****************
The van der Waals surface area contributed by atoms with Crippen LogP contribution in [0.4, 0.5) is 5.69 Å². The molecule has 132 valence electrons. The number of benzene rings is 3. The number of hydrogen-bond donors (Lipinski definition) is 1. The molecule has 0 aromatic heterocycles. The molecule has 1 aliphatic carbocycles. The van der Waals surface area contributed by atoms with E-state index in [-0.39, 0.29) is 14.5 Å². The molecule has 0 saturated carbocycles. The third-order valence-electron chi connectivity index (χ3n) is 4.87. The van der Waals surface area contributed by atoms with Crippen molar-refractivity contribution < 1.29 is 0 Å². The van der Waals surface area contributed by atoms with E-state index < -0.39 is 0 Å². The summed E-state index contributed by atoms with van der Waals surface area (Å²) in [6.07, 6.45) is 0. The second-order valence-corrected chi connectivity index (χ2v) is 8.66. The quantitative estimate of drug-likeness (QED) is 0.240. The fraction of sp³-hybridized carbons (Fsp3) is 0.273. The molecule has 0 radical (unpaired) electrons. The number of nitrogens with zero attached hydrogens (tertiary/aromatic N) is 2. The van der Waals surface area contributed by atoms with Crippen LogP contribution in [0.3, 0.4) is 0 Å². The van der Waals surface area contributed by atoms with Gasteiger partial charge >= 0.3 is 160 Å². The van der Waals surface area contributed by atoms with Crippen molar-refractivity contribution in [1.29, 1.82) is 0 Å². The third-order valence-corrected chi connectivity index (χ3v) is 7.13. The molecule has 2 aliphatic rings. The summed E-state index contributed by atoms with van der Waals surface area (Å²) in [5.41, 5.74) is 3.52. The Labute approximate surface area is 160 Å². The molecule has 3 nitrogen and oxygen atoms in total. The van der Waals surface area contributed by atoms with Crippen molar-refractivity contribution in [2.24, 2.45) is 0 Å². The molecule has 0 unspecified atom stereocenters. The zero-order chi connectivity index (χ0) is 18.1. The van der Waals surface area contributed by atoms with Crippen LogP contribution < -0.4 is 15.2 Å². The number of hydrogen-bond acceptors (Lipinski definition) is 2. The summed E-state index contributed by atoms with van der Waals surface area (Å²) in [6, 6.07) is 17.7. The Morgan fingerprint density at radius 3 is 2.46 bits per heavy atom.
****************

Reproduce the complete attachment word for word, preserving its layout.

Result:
The van der Waals surface area contributed by atoms with Crippen LogP contribution in [0.4, 0.5) is 5.69 Å². The molecule has 132 valence electrons. The number of benzene rings is 3. The number of hydrogen-bond donors (Lipinski definition) is 1. The molecule has 0 aromatic heterocycles. The molecule has 1 aliphatic carbocycles. The van der Waals surface area contributed by atoms with E-state index in [-0.39, 0.29) is 14.5 Å². The molecule has 0 saturated carbocycles. The third-order valence-electron chi connectivity index (χ3n) is 4.87. The van der Waals surface area contributed by atoms with Crippen molar-refractivity contribution < 1.29 is 0 Å². The van der Waals surface area contributed by atoms with E-state index < -0.39 is 0 Å². The summed E-state index contributed by atoms with van der Waals surface area (Å²) in [6.07, 6.45) is 0. The second-order valence-corrected chi connectivity index (χ2v) is 8.66. The quantitative estimate of drug-likeness (QED) is 0.240. The fraction of sp³-hybridized carbons (Fsp3) is 0.273. The molecule has 0 radical (unpaired) electrons. The number of nitrogens with zero attached hydrogens (tertiary/aromatic N) is 2. The van der Waals surface area contributed by atoms with Crippen LogP contribution in [0.3, 0.4) is 0 Å². The van der Waals surface area contributed by atoms with Gasteiger partial charge >= 0.3 is 160 Å². The van der Waals surface area contributed by atoms with Crippen molar-refractivity contribution in [1.29, 1.82) is 0 Å². The third-order valence-corrected chi connectivity index (χ3v) is 7.13. The molecule has 2 aliphatic rings. The summed E-state index contributed by atoms with van der Waals surface area (Å²) in [5.41, 5.74) is 3.52. The Labute approximate surface area is 160 Å². The molecule has 3 nitrogen and oxygen atoms in total. The van der Waals surface area contributed by atoms with Crippen molar-refractivity contribution in [2.24, 2.45) is 0 Å². The molecule has 0 unspecified atom stereocenters. The zero-order chi connectivity index (χ0) is 18.1. The van der Waals surface area contributed by atoms with Crippen LogP contribution < -0.4 is 15.2 Å². The number of hydrogen-bond acceptors (Lipinski definition) is 2. The summed E-state index contributed by atoms with van der Waals surface area (Å²) in [6, 6.07) is 17.7. The Morgan fingerprint density at radius 3 is 2.46 bits per heavy atom.